Quote Originally Posted by Leo View Post
    Not so, it is a reasonable supposition within the context of the report. But if you prefer, we can say that he was attempting to shelter from the wrath of the armed group. As an analogy, troops who are defeated in a battle will often retreat to the nearest shelter, which will allow them to make an orderly retreat at a later time. Would you not describe that as an intelligent, life-saving retreat?
    reasonable supposition? meaning its a guess LMAO
    he could of been hiding to steal later
    he could of be planing to ambush
    he could of went in there to free one of his three knives
    he could have went in there to look for a weapon
    all these are just as rational as your guess



    Quote Originally Posted by Leo View Post
    My point was not whether the knives could be used or not, or whether the intruder was trustworthy (I think it a reasonable assumption that he was not - he was in the process of illegal trespass and attempted theft,) it was that nobody knew of their existence until the dead body was examined. Therefore, they could not be used as a justification for self-defence against an armed intruder.
    I know what you point is but since you already admited he cant be trusted how does one find out IF he was armed? after the knif is stuck in you? He is a criminal who cant be trusted why take any risks?
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    Re: Burglar's family awarded $300,000 in wrongful death suit

    Quote Originally Posted by Leo View Post
    Not so, it is a reasonable supposition within the context of the report. But if you prefer, we can say that he was attempting to shelter from the wrath of the armed group. As an analogy, troops who are defeated in a battle will often retreat to the nearest shelter, which will allow them to make an orderly retreat at a later time. Would you not describe that as an intelligent, life-saving retreat?



    My point was not whether the knives could be used or not, or whether the intruder was trustworthy (I think it a reasonable assumption that he was not - he was in the process of illegal trespass and attempted theft,) it was that nobody knew of their existence until the dead body was examined. Therefore, they could not be used as a justification for self-defence against an armed intruder.
    In the US, most burglers are armed; often with firearms. It is a reasonable assumption here.

    In any case, I don't know why anyone cares that this guy got killed. He was just a scumbag. His death probably saved the police from hundreds of hours of work; the court system from many wasted trials and hearings; the prison system from incarcerating him for years at a time; his child from growing up with a meth-head thief for a father and absorbing his bad attitude..... and may very well have saved the life of some innocent person he may have murdered if his life of crime continued. Sure, most of that is speculation, but once you've seen a few dozen meth-head thieves you realize those are reasonable assumptions. He was a waste of a human life and ending it early doubtless saved a lot of people a lotta grief. He set out armed to steal from others... the fact that he went out armed to commit felony theft indicates that using violence in the course of his activities was acceptible to him. When you do these things, you're asking to get killed or spend life in prison for murdering an innocent whose only fault was resisting a thug.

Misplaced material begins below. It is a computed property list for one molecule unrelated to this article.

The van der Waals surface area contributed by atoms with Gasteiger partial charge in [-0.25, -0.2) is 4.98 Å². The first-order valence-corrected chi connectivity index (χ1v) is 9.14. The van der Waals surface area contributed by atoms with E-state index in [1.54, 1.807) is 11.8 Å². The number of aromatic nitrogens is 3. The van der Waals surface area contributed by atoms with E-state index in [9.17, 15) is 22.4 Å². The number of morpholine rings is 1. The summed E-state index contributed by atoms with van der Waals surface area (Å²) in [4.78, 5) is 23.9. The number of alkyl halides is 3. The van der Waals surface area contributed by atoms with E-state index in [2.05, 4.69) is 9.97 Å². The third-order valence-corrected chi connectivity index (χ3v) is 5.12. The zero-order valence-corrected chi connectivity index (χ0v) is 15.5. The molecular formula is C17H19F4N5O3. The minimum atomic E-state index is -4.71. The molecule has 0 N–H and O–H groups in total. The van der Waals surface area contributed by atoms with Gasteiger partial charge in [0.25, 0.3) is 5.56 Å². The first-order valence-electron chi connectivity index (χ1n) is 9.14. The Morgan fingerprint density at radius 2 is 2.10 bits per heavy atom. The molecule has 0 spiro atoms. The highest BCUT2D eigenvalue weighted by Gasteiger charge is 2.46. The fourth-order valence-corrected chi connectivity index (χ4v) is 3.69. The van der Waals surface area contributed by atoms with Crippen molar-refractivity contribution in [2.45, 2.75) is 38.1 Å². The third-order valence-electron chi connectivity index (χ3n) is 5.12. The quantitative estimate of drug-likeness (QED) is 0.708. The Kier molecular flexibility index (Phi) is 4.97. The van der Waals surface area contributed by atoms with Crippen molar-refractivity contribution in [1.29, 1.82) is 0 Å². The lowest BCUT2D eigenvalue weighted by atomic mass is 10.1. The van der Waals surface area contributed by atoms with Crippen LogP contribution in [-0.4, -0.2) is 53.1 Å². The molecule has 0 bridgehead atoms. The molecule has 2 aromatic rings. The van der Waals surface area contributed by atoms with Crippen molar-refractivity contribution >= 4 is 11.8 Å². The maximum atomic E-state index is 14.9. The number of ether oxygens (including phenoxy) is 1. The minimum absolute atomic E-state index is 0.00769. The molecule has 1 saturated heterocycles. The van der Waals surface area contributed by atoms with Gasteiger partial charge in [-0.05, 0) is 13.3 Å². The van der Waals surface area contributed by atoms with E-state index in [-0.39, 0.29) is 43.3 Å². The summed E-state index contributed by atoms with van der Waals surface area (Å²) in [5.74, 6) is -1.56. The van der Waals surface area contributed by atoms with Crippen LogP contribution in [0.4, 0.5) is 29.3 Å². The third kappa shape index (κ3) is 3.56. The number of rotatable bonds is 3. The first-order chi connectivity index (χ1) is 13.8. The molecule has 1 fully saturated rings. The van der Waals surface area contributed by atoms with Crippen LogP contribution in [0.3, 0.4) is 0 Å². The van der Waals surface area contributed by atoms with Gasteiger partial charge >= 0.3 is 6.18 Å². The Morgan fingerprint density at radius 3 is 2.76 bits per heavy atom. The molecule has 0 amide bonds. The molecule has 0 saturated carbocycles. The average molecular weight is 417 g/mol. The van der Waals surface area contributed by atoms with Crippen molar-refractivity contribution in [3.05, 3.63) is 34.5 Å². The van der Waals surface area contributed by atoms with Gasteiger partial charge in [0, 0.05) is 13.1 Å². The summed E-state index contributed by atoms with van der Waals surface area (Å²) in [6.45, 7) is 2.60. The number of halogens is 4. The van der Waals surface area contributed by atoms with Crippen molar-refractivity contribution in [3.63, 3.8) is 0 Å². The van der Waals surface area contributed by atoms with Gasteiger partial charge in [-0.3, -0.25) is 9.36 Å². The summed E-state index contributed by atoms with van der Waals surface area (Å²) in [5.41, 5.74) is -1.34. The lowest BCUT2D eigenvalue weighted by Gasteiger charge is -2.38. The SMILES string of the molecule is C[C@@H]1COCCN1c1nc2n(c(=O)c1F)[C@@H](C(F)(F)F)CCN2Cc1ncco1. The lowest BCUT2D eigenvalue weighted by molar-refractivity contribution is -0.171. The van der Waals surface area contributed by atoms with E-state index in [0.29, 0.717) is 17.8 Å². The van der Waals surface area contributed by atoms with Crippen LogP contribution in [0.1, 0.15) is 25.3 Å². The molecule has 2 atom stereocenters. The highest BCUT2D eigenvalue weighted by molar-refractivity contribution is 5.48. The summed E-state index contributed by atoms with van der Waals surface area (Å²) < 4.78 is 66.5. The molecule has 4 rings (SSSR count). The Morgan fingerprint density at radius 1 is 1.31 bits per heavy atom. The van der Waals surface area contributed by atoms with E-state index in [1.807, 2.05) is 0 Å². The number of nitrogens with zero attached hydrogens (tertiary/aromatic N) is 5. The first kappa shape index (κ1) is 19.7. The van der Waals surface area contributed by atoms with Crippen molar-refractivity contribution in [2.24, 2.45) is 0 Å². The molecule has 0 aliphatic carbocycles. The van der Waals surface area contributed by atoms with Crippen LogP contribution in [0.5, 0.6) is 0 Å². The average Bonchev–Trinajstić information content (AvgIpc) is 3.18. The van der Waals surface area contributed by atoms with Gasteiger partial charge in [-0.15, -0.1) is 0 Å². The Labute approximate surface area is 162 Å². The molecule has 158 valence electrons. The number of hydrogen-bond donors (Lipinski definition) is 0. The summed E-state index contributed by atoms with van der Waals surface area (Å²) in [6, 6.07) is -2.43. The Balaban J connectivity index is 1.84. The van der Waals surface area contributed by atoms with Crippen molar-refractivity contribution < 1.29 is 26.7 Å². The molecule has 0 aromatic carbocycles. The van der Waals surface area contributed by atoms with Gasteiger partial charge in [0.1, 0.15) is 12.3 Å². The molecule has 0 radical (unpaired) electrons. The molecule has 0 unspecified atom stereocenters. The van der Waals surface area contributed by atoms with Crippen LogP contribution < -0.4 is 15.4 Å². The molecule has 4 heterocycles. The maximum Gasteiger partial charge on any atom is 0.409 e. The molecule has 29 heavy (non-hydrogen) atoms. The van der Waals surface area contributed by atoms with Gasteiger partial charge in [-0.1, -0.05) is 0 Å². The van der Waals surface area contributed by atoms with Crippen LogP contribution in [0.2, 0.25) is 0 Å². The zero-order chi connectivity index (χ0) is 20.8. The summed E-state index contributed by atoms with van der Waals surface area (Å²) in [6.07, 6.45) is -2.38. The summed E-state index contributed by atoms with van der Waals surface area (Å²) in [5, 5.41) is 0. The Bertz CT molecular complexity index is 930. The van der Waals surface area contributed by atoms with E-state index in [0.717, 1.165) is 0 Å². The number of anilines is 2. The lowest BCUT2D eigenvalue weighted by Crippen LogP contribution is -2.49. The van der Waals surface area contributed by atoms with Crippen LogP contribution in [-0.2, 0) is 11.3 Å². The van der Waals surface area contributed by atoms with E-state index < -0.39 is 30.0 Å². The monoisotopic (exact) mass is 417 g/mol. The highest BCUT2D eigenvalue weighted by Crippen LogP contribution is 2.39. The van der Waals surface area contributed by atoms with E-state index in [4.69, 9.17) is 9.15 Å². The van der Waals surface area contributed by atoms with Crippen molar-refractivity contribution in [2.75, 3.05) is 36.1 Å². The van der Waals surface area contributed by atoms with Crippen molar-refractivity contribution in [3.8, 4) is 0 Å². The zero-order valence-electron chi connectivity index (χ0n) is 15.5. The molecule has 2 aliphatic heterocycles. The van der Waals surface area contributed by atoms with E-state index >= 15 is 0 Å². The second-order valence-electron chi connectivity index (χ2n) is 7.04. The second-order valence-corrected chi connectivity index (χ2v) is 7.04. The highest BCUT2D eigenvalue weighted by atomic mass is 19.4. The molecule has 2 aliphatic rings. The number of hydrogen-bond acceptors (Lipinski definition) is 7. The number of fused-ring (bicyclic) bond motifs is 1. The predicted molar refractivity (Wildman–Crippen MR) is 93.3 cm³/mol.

I prefer the thug being dead, than some innocent person. Society is better off; his family and daughter are better off.

    I've got a relative who is a meth-head thief. If someone kills him I will shake their hand and say "thank you, you did the whole family a service."

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    Re: Burglar's family awarded $300,000 in wrongful death suit

    Quote Originally Posted by Goshin View Post
    In the US, most burglers are armed; often with firearms. It is a reasonable assumption here.

    In any case, I don't know why anyone cares that this guy got killed. He was just a scumbag. His death probably saved the police from hundreds of hours of work; the court system from many wasted trials and hearings; the prison system from incarcerating him for years at a time; his child from growing up with a meth-head thief for a father and absorbing his bad attitude..... and may very well have saved the life of some innocent person he may have murdered if his life of crime continued. Sure, most of that is speculation, but once you've seen a few dozen meth-head thieves you realize those are reasonable assumptions. He was a waste of a human life and ending it early doubtless saved a lot of people a lotta grief. He set out armed to steal from others... the fact that he went out armed to commit felony theft indicates that using violence in the course of his activities was acceptible to him. When you do these things, you're asking to get killed or spend life in prison for murdering an innocent whose only fault was resisting a thug.

    I prefer the thug being dead, than some innocent person. Society is better off; his family and daughter are better off.

    I've got a relative who is a meth-head thief. If someone kills him I will shake their hand and say "thank you, you did the whole family a service."
    I care, because we live in an allegedly civilized society, and in such a society we have rules and we have Constitutional Due Process. These three guys took the law into their own hands and decided that some person they've never met, about whom they know nothing, deserved to die. This is not rational, it's not just, and it's not legal.